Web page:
Documentarian Mylène Moreno always wanted to be a professional athlete. Instead, she made True-Hearted Vixens, a film about women who did. Moreno brings Vixens, documenting the attempt to create a women's professional football league, and her short "Cormac's Trash" to the Alamo Drafthouse this Wednesday.
Three Austin visual artists -- Steve Schwake, Clare Christie, and Marie Parker -- share their impressions of life in Austin and the development of their work, defining the orbit success for their respective worlds.
I am watching my grandfather fade away because he is losing his eyesight to macular degeneration. He was always the healthiest of my grandparents, but now he can't drive or read, and he is too proud to take advantage of the services available for the blind. Is there any hope for a cure?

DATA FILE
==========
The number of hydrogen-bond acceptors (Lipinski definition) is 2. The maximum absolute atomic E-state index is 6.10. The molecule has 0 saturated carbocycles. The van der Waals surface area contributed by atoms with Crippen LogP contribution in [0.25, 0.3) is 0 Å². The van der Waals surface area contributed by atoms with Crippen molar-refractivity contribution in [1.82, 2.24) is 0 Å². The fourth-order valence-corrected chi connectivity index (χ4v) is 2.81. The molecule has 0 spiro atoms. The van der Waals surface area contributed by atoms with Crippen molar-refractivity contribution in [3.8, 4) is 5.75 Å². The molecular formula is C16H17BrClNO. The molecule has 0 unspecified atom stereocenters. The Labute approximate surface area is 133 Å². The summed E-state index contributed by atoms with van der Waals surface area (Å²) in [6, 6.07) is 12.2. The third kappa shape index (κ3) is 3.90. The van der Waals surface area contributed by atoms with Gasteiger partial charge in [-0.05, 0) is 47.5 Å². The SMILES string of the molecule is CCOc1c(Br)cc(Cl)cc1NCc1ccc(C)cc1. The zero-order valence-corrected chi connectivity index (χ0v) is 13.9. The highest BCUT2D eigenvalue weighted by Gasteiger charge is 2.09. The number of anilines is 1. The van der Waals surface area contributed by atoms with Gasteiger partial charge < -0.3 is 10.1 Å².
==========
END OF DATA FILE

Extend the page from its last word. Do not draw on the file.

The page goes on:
For those of you who are still pondering the eternal question that seems to arise wherever beer and English majors appear together in the Lone Star State, the answer is: Texas does indeed have a separate and distinctive literature, Tom Doyal writes. If you have been arguing the other side of this proposition, the writers and publishers of Texas have issued you a sharp rebuke in their new spring releases.
"When I was talking to my wife about coming to speak at the conference I told her that I expected to be pelted with rotten tomatoes," environmental journalist Michael Pollan said at the opening session of the Organic Trade Association's (OTA) first annual All Things Organic Conference & Trade Show, held in Austin last week. "She said, 'Well, at least they'll be really good, organic tomatoes. Hopefully, Muir Glen.'"